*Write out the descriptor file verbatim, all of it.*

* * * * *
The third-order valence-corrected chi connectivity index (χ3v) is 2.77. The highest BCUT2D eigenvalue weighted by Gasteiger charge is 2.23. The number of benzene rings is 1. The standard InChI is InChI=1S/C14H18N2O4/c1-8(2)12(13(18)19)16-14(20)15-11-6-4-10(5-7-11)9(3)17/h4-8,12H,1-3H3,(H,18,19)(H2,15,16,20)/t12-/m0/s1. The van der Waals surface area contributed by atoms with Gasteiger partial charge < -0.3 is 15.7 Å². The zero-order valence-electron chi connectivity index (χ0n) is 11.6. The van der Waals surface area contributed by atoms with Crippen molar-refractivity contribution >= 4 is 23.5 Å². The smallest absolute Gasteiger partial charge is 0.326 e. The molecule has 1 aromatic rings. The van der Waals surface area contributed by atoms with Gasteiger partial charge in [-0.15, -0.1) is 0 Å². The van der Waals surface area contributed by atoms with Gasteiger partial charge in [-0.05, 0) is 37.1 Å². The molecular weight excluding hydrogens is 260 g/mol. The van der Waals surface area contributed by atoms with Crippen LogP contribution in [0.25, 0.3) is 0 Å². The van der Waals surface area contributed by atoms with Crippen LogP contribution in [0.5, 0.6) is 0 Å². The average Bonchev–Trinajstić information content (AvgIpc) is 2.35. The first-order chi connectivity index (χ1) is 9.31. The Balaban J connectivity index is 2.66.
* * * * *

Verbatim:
The third-order valence-corrected chi connectivity index (χ3v) is 2.77. The highest BCUT2D eigenvalue weighted by Gasteiger charge is 2.23. The number of benzene rings is 1. The standard InChI is InChI=1S/C14H18N2O4/c1-8(2)12(13(18)19)16-14(20)15-11-6-4-10(5-7-11)9(3)17/h4-8,12H,1-3H3,(H,18,19)(H2,15,16,20)/t12-/m0/s1. The van der Waals surface area contributed by atoms with Gasteiger partial charge < -0.3 is 15.7 Å². The zero-order valence-electron chi connectivity index (χ0n) is 11.6. The van der Waals surface area contributed by atoms with Crippen molar-refractivity contribution >= 4 is 23.5 Å². The smallest absolute Gasteiger partial charge is 0.326 e. The molecule has 1 aromatic rings. The van der Waals surface area contributed by atoms with Gasteiger partial charge in [-0.15, -0.1) is 0 Å². The van der Waals surface area contributed by atoms with Gasteiger partial charge in [-0.05, 0) is 37.1 Å². The molecular weight excluding hydrogens is 260 g/mol. The van der Waals surface area contributed by atoms with Crippen LogP contribution in [0.25, 0.3) is 0 Å². The van der Waals surface area contributed by atoms with Crippen LogP contribution in [0.5, 0.6) is 0 Å². The average Bonchev–Trinajstić information content (AvgIpc) is 2.35. The first-order chi connectivity index (χ1) is 9.31. The Balaban J connectivity index is 2.66.